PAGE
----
PEOPLE WE SEE: Meet Jonathan Brooks

Shelterless in Los Angeles.

In this feature, the Club introduces you to people you see every day, but you might not know who they are. The Club reminds you that we all have names and stories to tell.

This month’s “People We See” was conducted by Club CEO John Hawkins
March 5, 2019 on Main and Third Streets downtown.
John Hawkins gave Jon bottled water and $20 for food.

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Jonathan Brooks, a former linebacker in the NFL. Former homecoming king and class president, now a street artist and philosopher. Here’s his journey.

Age: 61

Came to L.A.: “Eight years, off and on.”

Family: Married/separated, with children and grandchildren.

Education: Attended Clemson University. “I was one of the adventurous ones who experimented. I got introduced to drinking and smoking marijuana and other drugs from my first day in college, and I kind of yielded to the peer pressure more than I should have. I got drafted by Detroit into the NFL in the fourth round, and never went back to finish my degree. That’s one of the reasons that my life has been kind of helter-skelter since, my fatal mistake.”

Military: U.S. Army, dishonorably discharged.

NFL career: “I was with the Detroit Lions first. Then the Atlanta Falcons, then the Cardinals out of St. Louis. Then Philadelphia in the USFL. Then I ended up getting married and having a family, and that kind of changed things.”

Other jobs since: Construction, auto sales.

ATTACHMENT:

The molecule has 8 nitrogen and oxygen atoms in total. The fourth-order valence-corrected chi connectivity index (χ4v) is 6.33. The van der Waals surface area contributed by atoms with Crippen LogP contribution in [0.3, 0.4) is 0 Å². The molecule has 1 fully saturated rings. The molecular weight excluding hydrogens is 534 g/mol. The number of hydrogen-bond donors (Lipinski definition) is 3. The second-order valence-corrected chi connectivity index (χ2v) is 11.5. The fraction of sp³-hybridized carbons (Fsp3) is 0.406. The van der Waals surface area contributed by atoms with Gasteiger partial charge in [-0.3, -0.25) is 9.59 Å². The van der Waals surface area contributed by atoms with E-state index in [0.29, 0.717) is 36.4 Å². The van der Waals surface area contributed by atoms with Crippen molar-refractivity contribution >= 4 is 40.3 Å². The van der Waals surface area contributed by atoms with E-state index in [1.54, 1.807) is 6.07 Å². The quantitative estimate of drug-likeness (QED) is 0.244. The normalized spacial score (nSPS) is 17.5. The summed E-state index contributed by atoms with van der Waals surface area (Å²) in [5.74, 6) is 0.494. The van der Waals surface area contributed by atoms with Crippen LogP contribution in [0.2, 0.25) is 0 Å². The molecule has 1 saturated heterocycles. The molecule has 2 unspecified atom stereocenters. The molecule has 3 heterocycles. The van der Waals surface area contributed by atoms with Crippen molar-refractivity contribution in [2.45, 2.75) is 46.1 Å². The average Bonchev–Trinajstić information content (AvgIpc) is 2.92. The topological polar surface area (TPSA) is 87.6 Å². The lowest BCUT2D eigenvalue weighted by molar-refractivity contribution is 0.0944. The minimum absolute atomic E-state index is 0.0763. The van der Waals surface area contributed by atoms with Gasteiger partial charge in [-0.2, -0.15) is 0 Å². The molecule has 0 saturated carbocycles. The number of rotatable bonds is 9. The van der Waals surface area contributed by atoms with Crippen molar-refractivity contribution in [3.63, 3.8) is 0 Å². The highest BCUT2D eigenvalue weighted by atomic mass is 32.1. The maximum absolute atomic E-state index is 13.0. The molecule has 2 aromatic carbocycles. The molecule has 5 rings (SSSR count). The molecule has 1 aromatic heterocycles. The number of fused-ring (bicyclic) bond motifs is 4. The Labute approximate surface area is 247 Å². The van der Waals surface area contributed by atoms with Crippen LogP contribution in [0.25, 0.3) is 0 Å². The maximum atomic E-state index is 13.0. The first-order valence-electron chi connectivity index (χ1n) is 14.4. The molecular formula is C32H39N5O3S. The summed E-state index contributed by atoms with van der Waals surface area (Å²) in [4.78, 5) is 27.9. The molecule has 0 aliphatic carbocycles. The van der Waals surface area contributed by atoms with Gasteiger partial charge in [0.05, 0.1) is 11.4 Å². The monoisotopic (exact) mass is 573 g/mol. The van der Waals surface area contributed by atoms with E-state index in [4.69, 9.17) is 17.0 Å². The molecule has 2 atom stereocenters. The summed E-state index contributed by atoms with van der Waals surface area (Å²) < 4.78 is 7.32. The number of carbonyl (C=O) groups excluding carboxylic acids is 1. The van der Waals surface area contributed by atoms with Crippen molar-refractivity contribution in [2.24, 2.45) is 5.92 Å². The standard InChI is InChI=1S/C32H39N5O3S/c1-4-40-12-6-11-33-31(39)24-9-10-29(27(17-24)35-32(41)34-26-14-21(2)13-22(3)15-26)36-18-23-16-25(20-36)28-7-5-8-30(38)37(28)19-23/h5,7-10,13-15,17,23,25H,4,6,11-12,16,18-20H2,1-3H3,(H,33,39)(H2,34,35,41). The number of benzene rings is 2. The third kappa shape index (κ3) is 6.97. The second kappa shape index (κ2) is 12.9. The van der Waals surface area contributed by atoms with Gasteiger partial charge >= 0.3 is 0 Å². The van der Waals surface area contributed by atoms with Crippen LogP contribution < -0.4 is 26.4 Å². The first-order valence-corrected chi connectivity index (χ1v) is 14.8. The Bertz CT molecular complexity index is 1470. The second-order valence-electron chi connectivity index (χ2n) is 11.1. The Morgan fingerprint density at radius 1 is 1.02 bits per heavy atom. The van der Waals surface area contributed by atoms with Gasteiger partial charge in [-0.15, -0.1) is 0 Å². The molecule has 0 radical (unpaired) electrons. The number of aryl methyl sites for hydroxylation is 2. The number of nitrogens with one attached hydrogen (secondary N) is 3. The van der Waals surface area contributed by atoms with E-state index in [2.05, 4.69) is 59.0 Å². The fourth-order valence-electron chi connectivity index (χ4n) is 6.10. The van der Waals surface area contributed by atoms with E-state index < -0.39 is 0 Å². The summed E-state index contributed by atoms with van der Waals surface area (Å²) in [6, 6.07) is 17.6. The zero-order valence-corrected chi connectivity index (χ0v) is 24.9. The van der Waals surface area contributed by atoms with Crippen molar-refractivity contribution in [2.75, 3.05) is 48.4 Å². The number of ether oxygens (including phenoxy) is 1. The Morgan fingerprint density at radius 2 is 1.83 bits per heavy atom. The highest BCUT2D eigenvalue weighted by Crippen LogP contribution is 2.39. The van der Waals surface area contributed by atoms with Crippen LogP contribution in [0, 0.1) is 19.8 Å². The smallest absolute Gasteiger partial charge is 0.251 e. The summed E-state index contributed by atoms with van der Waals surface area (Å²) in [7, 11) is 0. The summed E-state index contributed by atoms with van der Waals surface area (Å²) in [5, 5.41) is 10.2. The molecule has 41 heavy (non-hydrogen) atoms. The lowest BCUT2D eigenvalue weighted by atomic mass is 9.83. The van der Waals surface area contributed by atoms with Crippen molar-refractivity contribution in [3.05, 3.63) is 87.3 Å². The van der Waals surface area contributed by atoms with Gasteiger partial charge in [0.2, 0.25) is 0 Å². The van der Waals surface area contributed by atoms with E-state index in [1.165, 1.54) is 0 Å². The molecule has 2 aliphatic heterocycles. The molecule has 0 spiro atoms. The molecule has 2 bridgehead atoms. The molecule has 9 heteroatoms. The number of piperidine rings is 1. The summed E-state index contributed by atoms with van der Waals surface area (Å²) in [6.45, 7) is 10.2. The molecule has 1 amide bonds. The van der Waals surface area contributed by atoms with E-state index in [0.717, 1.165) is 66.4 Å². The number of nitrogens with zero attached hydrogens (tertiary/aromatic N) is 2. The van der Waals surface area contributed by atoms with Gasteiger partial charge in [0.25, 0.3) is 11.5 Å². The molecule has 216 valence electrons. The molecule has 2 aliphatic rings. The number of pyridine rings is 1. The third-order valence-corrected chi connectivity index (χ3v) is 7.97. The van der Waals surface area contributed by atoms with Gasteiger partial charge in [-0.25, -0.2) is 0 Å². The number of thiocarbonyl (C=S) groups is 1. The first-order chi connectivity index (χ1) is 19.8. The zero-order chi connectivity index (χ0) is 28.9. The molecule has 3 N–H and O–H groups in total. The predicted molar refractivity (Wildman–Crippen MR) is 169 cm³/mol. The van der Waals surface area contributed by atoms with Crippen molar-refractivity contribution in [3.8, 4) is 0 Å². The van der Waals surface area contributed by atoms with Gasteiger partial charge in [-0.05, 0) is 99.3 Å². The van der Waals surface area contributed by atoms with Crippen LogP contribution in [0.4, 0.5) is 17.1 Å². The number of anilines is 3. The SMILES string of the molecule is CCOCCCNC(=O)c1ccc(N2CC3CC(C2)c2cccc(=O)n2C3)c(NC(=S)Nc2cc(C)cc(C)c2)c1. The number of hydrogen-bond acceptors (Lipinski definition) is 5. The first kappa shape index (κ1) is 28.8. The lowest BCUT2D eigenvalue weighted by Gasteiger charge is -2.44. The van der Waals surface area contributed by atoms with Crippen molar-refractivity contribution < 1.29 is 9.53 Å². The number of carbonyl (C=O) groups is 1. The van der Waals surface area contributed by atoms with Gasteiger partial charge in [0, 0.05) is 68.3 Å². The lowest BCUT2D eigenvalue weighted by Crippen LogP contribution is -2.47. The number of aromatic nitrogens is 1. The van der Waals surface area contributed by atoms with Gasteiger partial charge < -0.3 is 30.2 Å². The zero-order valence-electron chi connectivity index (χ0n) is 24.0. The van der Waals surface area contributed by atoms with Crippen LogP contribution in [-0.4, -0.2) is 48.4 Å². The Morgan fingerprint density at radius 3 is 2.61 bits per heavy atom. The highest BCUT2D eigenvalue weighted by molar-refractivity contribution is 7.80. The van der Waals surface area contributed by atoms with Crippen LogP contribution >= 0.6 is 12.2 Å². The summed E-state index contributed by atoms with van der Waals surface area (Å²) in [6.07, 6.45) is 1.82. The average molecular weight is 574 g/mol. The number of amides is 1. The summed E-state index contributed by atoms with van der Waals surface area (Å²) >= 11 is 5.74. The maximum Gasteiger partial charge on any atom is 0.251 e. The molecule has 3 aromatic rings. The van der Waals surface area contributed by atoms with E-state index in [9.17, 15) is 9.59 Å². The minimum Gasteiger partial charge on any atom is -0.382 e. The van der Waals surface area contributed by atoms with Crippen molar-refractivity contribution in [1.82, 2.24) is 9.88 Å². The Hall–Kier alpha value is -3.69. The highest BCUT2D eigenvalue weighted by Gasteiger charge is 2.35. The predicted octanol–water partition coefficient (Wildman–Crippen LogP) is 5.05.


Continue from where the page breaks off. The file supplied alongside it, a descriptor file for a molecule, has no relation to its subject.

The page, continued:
Prison: “I did a little prison time in Phoenix. I studied science and history the whole time I was there.”

Religion: Humanitarian Faith, his own spiritual organization. “During my research [in prison], I came to the conclusion that the major religions were just fake, especially Christianity and Islam. They had no foundation in the history of science. So I started my own, to just believe in mankind to do the right thing, to make the world better for each other. It’s not enough to criticize something, you’ve got to have something to fill in. It’s all on my Facebook page.”

If you were mayor: “I have a plan. I call it co-op investing, a dollar-a-day plan. You take 40 million poor people in America, and have everybody [in the country] [invest] a dollar a day in businesses, job creation … and that’s the people’s money. That’s the poor people’s money. You give 40 million people the interest off that, and they’ll be financially secure.”

Favorite candy: “Snickers.”

Discovering art: “I started promoting myself. I was a walking billboard, mostly with philosophy at first. Then I met this girl last year, and she gave me a lot of paint brushes and markers and stuff. I started working with it, and I found myself liking it … loving it!
“I’ve got a painting in my tent now that reads, ‘Fight Wickedness in High Places.’”

Viewing the poor: “You see so many homeless people go through so much money buying drugs. I’m not trying to judge them or look down on them for it, because of the situation they grew up in, we can’t relate to it. You can’t judge them until you’ve been in their situation. They’ve been through a lot, and a lot of them just called it quits.”